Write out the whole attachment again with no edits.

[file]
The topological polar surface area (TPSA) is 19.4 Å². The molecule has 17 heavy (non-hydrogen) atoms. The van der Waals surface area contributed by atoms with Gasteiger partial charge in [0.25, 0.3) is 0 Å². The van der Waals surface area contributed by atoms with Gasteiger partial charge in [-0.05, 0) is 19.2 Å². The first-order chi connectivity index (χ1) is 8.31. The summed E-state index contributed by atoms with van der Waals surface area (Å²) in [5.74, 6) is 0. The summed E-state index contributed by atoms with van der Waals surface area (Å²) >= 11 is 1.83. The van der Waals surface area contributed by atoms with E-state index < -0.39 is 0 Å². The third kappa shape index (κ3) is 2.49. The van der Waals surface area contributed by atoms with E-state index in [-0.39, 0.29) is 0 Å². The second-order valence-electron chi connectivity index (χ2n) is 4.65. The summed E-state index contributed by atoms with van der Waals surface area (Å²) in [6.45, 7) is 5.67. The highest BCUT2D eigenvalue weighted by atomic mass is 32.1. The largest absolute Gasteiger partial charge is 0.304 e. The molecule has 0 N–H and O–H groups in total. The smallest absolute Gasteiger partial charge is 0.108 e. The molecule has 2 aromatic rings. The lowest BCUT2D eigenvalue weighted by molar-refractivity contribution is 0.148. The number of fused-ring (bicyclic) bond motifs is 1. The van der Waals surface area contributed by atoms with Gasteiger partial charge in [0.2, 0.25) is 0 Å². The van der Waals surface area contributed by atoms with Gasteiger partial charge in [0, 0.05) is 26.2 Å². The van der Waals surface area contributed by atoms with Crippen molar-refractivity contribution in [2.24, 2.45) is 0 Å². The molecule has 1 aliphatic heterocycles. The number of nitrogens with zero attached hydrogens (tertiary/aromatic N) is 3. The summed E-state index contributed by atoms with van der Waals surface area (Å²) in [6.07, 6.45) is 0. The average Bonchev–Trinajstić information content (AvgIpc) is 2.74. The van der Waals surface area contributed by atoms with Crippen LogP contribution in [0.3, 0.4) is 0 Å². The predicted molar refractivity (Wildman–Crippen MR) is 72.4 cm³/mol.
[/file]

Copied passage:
The topological polar surface area (TPSA) is 19.4 Å². The molecule has 17 heavy (non-hydrogen) atoms. The van der Waals surface area contributed by atoms with Gasteiger partial charge in [0.25, 0.3) is 0 Å². The van der Waals surface area contributed by atoms with Gasteiger partial charge in [-0.05, 0) is 19.2 Å². The first-order chi connectivity index (χ1) is 8.31. The summed E-state index contributed by atoms with van der Waals surface area (Å²) in [5.74, 6) is 0. The summed E-state index contributed by atoms with van der Waals surface area (Å²) >= 11 is 1.83. The van der Waals surface area contributed by atoms with E-state index < -0.39 is 0 Å². The third kappa shape index (κ3) is 2.49. The van der Waals surface area contributed by atoms with E-state index in [-0.39, 0.29) is 0 Å². The second-order valence-electron chi connectivity index (χ2n) is 4.65. The summed E-state index contributed by atoms with van der Waals surface area (Å²) in [6.45, 7) is 5.67. The highest BCUT2D eigenvalue weighted by atomic mass is 32.1. The largest absolute Gasteiger partial charge is 0.304 e. The molecule has 0 N–H and O–H groups in total. The smallest absolute Gasteiger partial charge is 0.108 e. The molecule has 2 aromatic rings. The lowest BCUT2D eigenvalue weighted by molar-refractivity contribution is 0.148. The number of fused-ring (bicyclic) bond motifs is 1. The van der Waals surface area contributed by atoms with Gasteiger partial charge in [0.2, 0.25) is 0 Å². The van der Waals surface area contributed by atoms with Gasteiger partial charge in [0, 0.05) is 26.2 Å². The van der Waals surface area contributed by atoms with Crippen molar-refractivity contribution in [2.24, 2.45) is 0 Å². The molecule has 1 aliphatic heterocycles. The number of nitrogens with zero attached hydrogens (tertiary/aromatic N) is 3. The summed E-state index contributed by atoms with van der Waals surface area (Å²) in [6.07, 6.45) is 0. The average Bonchev–Trinajstić information content (AvgIpc) is 2.74. The van der Waals surface area contributed by atoms with Crippen LogP contribution in [0.3, 0.4) is 0 Å². The predicted molar refractivity (Wildman–Crippen MR) is 72.4 cm³/mol.